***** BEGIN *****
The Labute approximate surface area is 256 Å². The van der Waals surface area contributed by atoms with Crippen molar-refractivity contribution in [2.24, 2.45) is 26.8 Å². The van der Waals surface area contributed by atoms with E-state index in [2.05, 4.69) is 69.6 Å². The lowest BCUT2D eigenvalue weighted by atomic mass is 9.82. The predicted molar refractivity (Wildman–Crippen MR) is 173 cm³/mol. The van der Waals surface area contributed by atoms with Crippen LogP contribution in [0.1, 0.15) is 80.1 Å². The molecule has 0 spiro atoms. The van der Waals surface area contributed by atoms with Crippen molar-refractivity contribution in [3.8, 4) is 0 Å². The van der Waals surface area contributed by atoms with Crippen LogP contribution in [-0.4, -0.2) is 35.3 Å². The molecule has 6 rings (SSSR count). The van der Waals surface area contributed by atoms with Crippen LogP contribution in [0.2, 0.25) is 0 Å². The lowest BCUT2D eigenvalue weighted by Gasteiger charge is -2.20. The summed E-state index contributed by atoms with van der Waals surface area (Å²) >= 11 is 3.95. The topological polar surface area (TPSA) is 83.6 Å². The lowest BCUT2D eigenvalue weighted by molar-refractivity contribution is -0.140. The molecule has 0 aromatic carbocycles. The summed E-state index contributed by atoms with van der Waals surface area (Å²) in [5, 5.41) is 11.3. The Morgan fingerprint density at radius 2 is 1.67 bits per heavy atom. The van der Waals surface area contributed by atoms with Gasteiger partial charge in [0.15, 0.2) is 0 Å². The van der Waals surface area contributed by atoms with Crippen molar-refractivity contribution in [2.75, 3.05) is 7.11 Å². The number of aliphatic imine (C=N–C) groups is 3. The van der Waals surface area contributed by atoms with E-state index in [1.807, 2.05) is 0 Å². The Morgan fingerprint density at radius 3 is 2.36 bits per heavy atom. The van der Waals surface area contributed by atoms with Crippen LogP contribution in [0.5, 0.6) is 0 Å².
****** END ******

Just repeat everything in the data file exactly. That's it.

The Labute approximate surface area is 256 Å². The van der Waals surface area contributed by atoms with Crippen molar-refractivity contribution in [2.24, 2.45) is 26.8 Å². The van der Waals surface area contributed by atoms with E-state index in [2.05, 4.69) is 69.6 Å². The lowest BCUT2D eigenvalue weighted by atomic mass is 9.82. The predicted molar refractivity (Wildman–Crippen MR) is 173 cm³/mol. The van der Waals surface area contributed by atoms with Crippen LogP contribution in [0.1, 0.15) is 80.1 Å². The molecule has 0 spiro atoms. The van der Waals surface area contributed by atoms with Crippen molar-refractivity contribution in [3.8, 4) is 0 Å². The van der Waals surface area contributed by atoms with Crippen LogP contribution in [-0.4, -0.2) is 35.3 Å². The molecule has 6 rings (SSSR count). The van der Waals surface area contributed by atoms with Crippen LogP contribution in [0.2, 0.25) is 0 Å². The lowest BCUT2D eigenvalue weighted by Gasteiger charge is -2.20. The summed E-state index contributed by atoms with van der Waals surface area (Å²) >= 11 is 3.95. The topological polar surface area (TPSA) is 83.6 Å². The lowest BCUT2D eigenvalue weighted by molar-refractivity contribution is -0.140. The molecule has 0 aromatic carbocycles. The summed E-state index contributed by atoms with van der Waals surface area (Å²) in [5, 5.41) is 11.3. The Morgan fingerprint density at radius 2 is 1.67 bits per heavy atom. The van der Waals surface area contributed by atoms with Gasteiger partial charge in [0.15, 0.2) is 0 Å². The van der Waals surface area contributed by atoms with Crippen molar-refractivity contribution in [2.75, 3.05) is 7.11 Å². The number of aliphatic imine (C=N–C) groups is 3. The van der Waals surface area contributed by atoms with E-state index in [1.807, 2.05) is 0 Å². The Morgan fingerprint density at radius 3 is 2.36 bits per heavy atom. The van der Waals surface area contributed by atoms with Crippen LogP contribution in [0.5, 0.6) is 0 Å².